Researcher’s startup receives federal support to make solar-energy-control windows

Right to left: U of T researcher Nazir Kherani co-founder of 3E Nano Inc., with chairman and cofounder Dan Shea, CEO Steve Ferrero and MP Yvan Baker after the presentation of $5 million in federal funding for the startup (photo by Shaun Mitchell)

U of T researcher Nazir Kherani and his collaborators at the startup 3E Nano Inc have one goal: to design the perfect window.

That includes a nano-thin window coating that can more than double the thermal protection for residential and commercial windows. That technology is now on its way to commercialization, thanks in part to $5 million in new federal funding from Sustainable Development Technology Canada.

“Windows are the weakest energy link in any building,” says Kherani, a professor in the department of material science and engineering in the Faculty of Applied Science and Engineering who is jointly appointed to the Edward S. Rogers Sr. department of electrical and computer engineering.

“Think of heat escaping in the winter months and heat entering the cool, ventilated space during the summer months," says Kherani, who co-founded 3E Nano in 2015. 

Kherani explains that a window’s resistance to heat flow is measured by the R-value, which increases based on its ability to prevent heat from flowing into or escaping from a building. Currently, 3E Nano windows – in prototype as well as in pre-alpha deployment – rate R8 and higher.

"This compares remarkably to an average window whose R-value lies in a range from R1 of a single pane, to R3, a dual pane.”

How was 3E Nano able to achieve this breakthrough? In its simplest configuration, the 3E Nano coating comprises a nano-thin metallic film sandwiched between two sapphire-like nano-thin films. This three-layered stack is opaque to certain wavelengths of light, but not others. As a result, the coating can control the flow of light entering and leaving the building over three parts of the solar spectrum: the visible, the near-frequency infrared and the mid-frequency infrared.

Both near-infrared light – which accounts for almost half of the sun’s total energy – and mid-infrared light can be reflected away. This keeps the sun’s heat from penetrating indoors, but it also keeps room heat inside the building from escaping through the windows, achieving low emissivity. At the same time, natural visible light is allowed through the window to the interior, reducing the need for artificial interior lighting.

Kherani believes 3E Nano’s coating is poised to become a mainstream product. He credits the industry experience of 3E Nano’s team with a critical pivot in the research.

“Combining earth-abundant aluminum and nitrogen results in a coating material similar to sapphire in its optical and structural properties,” he says. “The stability and multi-functional character of the sapphire-like structure is suited to low-cost, high-volume manufacturing.”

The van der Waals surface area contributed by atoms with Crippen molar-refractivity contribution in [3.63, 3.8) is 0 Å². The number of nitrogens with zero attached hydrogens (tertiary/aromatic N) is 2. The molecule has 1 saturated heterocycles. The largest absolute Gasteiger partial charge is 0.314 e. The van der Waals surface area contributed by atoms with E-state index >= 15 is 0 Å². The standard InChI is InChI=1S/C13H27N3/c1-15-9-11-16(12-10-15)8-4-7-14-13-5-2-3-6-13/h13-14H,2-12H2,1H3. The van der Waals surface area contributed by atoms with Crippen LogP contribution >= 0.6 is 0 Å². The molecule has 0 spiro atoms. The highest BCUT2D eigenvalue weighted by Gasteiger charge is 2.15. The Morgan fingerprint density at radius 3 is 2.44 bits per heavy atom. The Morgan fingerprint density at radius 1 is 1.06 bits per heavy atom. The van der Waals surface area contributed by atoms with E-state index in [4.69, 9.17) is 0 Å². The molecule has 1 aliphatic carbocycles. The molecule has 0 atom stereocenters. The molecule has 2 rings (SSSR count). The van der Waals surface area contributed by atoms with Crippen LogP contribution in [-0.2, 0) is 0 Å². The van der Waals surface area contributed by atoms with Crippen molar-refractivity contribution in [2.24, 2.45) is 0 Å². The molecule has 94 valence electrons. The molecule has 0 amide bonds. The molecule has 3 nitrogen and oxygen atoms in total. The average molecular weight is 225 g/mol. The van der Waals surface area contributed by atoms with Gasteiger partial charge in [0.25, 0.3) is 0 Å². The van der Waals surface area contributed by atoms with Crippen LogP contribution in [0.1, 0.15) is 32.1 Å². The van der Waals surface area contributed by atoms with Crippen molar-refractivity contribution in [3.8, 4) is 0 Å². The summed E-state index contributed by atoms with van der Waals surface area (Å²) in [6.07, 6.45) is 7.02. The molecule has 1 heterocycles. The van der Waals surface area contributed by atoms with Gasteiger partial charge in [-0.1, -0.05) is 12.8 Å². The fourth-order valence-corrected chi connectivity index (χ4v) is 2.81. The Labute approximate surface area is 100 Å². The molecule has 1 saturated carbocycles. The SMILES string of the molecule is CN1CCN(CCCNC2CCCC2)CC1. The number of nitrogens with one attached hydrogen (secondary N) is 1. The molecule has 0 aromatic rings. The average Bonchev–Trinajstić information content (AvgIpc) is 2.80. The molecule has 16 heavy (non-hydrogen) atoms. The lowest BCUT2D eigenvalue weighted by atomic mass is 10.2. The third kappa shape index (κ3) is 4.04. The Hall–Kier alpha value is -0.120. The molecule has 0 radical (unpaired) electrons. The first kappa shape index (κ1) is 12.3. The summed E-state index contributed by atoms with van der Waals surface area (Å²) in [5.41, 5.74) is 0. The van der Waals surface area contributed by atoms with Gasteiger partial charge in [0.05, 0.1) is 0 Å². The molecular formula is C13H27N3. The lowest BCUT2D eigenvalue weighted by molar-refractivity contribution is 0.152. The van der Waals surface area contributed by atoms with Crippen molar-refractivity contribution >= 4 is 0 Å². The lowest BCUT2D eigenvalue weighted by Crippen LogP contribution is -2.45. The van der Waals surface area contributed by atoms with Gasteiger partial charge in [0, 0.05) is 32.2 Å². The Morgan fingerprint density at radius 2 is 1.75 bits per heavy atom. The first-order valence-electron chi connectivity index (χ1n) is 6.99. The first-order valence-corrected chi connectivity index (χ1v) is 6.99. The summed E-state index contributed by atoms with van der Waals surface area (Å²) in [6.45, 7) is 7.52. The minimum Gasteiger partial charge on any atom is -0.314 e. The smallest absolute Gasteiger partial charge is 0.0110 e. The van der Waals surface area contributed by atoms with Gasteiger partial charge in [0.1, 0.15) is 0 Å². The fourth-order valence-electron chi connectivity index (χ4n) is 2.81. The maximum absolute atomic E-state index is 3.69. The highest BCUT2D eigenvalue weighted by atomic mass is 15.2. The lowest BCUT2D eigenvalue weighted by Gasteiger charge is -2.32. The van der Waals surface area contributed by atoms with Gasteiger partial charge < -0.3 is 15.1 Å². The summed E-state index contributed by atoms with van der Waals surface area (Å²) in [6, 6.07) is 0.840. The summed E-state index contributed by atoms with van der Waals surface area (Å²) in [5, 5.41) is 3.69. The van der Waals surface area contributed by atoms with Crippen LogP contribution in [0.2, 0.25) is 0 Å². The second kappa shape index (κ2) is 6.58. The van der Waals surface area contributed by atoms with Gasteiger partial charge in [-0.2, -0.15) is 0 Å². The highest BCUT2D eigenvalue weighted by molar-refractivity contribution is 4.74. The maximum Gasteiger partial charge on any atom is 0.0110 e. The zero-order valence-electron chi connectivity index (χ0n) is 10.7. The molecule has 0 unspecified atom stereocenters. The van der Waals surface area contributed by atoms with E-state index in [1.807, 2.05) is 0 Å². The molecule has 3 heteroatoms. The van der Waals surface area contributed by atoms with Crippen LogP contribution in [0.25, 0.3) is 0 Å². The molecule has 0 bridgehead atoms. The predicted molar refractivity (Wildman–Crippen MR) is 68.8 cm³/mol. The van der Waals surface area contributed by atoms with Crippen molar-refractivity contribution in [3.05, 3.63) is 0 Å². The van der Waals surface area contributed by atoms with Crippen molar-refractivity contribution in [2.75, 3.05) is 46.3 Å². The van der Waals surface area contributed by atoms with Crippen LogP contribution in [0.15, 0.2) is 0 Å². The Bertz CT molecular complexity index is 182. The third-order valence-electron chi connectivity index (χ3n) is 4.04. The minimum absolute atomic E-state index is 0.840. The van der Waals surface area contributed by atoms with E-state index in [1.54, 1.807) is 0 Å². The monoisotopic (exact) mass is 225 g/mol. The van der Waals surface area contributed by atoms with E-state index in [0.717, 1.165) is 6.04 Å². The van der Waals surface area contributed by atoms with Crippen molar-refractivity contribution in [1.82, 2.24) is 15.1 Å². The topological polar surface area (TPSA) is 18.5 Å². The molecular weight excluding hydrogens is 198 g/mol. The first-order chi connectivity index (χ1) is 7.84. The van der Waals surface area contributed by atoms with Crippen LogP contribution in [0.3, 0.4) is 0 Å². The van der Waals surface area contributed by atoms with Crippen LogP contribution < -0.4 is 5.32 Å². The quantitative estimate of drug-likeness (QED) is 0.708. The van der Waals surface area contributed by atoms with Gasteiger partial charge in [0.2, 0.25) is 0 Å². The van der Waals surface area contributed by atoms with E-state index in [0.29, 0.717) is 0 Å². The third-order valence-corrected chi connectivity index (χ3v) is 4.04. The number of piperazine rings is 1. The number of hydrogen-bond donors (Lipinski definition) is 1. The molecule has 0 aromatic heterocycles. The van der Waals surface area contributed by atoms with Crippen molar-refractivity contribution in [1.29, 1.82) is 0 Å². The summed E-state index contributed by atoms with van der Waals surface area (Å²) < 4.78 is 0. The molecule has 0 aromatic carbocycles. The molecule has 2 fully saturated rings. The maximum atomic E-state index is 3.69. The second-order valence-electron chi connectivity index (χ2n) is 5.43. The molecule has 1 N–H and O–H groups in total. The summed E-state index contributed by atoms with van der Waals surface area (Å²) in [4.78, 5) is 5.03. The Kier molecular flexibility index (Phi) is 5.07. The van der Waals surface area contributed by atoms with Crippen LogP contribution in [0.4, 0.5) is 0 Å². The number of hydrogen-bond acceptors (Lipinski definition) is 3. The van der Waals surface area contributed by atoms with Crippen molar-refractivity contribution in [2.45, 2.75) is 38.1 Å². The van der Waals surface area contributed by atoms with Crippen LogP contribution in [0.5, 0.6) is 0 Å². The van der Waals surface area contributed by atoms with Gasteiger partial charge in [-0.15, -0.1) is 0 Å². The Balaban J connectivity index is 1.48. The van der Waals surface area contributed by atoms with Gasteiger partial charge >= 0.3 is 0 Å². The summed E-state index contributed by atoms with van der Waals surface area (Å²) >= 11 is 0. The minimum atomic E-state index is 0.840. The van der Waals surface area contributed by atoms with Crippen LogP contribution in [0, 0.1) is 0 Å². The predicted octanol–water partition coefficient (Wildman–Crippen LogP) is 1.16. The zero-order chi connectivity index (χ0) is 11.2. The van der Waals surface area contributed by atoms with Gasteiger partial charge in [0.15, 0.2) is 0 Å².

The coating is applied by sputter deposition – a process which hurls argon atoms into an aluminum target in a vacuum system, knocking the aluminum atoms like billiard balls into a lightweight polymer substrate.

After adding nitrogen gas, the resulting chemical reaction forms a colourless film only tens of nanometres thick (approximately one-thousandth of the thickness of a hair strand). This  combined with a nano-thin silver layer results in a robust coating that can be tuned for optical and electrical properties.

Kherani and his team envision other aspects of the perfect window as integrated functionalities ranging from metamaterial structuring to dynamic systems that maintain ideal temperatures and daylighting (the practice of placing windows so that sunlight can provide effective internal lighting) within buildings.

“In the lab, we’ve created a metamaterial that retains low emissive and solar-control properties but has high transparency in the gigahertz range critical for communication – nature-inspired with near-invisible hexagonal honeycomb patterns,” Kherani says.

“Professor Kherani has his eye on sustainability solutions that remain scalable,” says Professor Deepa Kundur, chair of the department of electrical and computer engineering. “His startup 3E Nano is a shining example of how industry can shape and direct research, and he’s given 3E Nano every chance at a positive impact in the green marketplace.”

Kundur also points out that it's because of researchers like Kherani that U of T was recently named a top-10 research institution for global innovation.

Kherani is encouraged by 3ENano's progress and optimistic about the company’s ability to help transform the building sector, which ranks a close second to transportation in energy-related carbon dioxide emissions.

“Although the shortest distance from point A to point B is a straight line, finding that straight line is not a simple matter," he notes. "On the other hand, we are in a promising place today, and we can clearly see where we need to be.”

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